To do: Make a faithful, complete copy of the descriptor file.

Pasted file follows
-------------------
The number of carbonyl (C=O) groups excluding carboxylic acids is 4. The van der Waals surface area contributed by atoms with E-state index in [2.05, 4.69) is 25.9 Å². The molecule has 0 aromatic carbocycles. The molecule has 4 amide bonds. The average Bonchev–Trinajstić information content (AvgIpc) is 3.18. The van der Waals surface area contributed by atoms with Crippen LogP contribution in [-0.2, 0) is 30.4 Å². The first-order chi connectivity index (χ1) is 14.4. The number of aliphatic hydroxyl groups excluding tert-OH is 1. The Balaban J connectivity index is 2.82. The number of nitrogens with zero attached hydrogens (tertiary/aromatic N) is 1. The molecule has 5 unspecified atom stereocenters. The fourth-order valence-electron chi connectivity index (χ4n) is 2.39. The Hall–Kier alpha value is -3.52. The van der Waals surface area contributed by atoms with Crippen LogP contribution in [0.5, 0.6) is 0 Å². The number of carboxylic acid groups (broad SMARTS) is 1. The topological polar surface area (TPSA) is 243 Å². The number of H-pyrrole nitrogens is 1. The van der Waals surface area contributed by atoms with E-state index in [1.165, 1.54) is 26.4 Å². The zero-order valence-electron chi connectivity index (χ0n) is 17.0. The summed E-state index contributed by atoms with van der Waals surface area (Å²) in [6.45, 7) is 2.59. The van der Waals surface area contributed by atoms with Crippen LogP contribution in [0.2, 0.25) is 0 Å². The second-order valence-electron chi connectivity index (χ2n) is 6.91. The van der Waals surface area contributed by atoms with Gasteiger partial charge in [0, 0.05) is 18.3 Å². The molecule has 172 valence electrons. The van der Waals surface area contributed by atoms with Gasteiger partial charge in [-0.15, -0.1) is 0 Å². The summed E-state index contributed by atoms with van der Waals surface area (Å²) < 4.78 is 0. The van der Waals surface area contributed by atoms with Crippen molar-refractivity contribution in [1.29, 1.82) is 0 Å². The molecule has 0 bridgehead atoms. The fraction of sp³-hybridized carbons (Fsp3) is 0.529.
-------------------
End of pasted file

The number of carbonyl (C=O) groups excluding carboxylic acids is 4. The van der Waals surface area contributed by atoms with E-state index in [2.05, 4.69) is 25.9 Å². The molecule has 0 aromatic carbocycles. The molecule has 4 amide bonds. The average Bonchev–Trinajstić information content (AvgIpc) is 3.18. The van der Waals surface area contributed by atoms with Crippen LogP contribution in [-0.2, 0) is 30.4 Å². The first-order chi connectivity index (χ1) is 14.4. The number of aliphatic hydroxyl groups excluding tert-OH is 1. The Balaban J connectivity index is 2.82. The number of nitrogens with zero attached hydrogens (tertiary/aromatic N) is 1. The molecule has 5 unspecified atom stereocenters. The fourth-order valence-electron chi connectivity index (χ4n) is 2.39. The Hall–Kier alpha value is -3.52. The van der Waals surface area contributed by atoms with Crippen LogP contribution in [0.5, 0.6) is 0 Å². The number of carboxylic acid groups (broad SMARTS) is 1. The topological polar surface area (TPSA) is 243 Å². The number of H-pyrrole nitrogens is 1. The van der Waals surface area contributed by atoms with E-state index in [1.165, 1.54) is 26.4 Å². The zero-order valence-electron chi connectivity index (χ0n) is 17.0. The summed E-state index contributed by atoms with van der Waals surface area (Å²) in [6.45, 7) is 2.59. The van der Waals surface area contributed by atoms with Crippen LogP contribution in [0.2, 0.25) is 0 Å². The second-order valence-electron chi connectivity index (χ2n) is 6.91. The van der Waals surface area contributed by atoms with Gasteiger partial charge in [0, 0.05) is 18.3 Å². The molecule has 172 valence electrons. The van der Waals surface area contributed by atoms with Gasteiger partial charge in [-0.15, -0.1) is 0 Å². The summed E-state index contributed by atoms with van der Waals surface area (Å²) < 4.78 is 0. The van der Waals surface area contributed by atoms with Crippen molar-refractivity contribution in [1.29, 1.82) is 0 Å². The molecule has 0 bridgehead atoms. The fraction of sp³-hybridized carbons (Fsp3) is 0.529.